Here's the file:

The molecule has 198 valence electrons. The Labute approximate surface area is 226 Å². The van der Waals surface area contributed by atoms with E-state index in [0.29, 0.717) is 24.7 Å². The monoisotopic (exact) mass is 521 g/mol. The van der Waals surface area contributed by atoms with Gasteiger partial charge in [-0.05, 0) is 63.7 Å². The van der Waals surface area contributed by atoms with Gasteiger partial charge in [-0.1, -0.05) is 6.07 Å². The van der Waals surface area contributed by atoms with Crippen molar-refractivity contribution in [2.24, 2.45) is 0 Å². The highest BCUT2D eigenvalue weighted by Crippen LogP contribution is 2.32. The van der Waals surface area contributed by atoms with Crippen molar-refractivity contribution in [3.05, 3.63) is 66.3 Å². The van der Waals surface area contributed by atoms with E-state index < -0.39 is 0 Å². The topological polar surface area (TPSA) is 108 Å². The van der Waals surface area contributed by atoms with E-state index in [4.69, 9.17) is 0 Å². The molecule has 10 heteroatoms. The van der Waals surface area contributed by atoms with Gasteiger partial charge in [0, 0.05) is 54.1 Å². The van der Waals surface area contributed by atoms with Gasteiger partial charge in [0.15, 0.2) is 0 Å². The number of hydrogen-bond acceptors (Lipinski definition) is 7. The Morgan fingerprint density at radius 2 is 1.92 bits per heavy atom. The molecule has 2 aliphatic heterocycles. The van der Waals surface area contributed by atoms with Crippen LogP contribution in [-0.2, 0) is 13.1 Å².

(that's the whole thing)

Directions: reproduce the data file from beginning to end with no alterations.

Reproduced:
The molecule has 198 valence electrons. The Labute approximate surface area is 226 Å². The van der Waals surface area contributed by atoms with E-state index in [0.29, 0.717) is 24.7 Å². The monoisotopic (exact) mass is 521 g/mol. The van der Waals surface area contributed by atoms with Gasteiger partial charge in [-0.05, 0) is 63.7 Å². The van der Waals surface area contributed by atoms with Gasteiger partial charge in [-0.1, -0.05) is 6.07 Å². The van der Waals surface area contributed by atoms with Crippen molar-refractivity contribution in [2.24, 2.45) is 0 Å². The highest BCUT2D eigenvalue weighted by Crippen LogP contribution is 2.32. The van der Waals surface area contributed by atoms with Crippen molar-refractivity contribution in [3.05, 3.63) is 66.3 Å². The van der Waals surface area contributed by atoms with E-state index < -0.39 is 0 Å². The topological polar surface area (TPSA) is 108 Å². The van der Waals surface area contributed by atoms with E-state index in [4.69, 9.17) is 0 Å². The molecule has 10 heteroatoms. The van der Waals surface area contributed by atoms with Gasteiger partial charge in [0, 0.05) is 54.1 Å². The van der Waals surface area contributed by atoms with Gasteiger partial charge in [0.15, 0.2) is 0 Å². The number of hydrogen-bond acceptors (Lipinski definition) is 7. The Morgan fingerprint density at radius 2 is 1.92 bits per heavy atom. The molecule has 2 aliphatic heterocycles. The van der Waals surface area contributed by atoms with Crippen LogP contribution in [-0.2, 0) is 13.1 Å².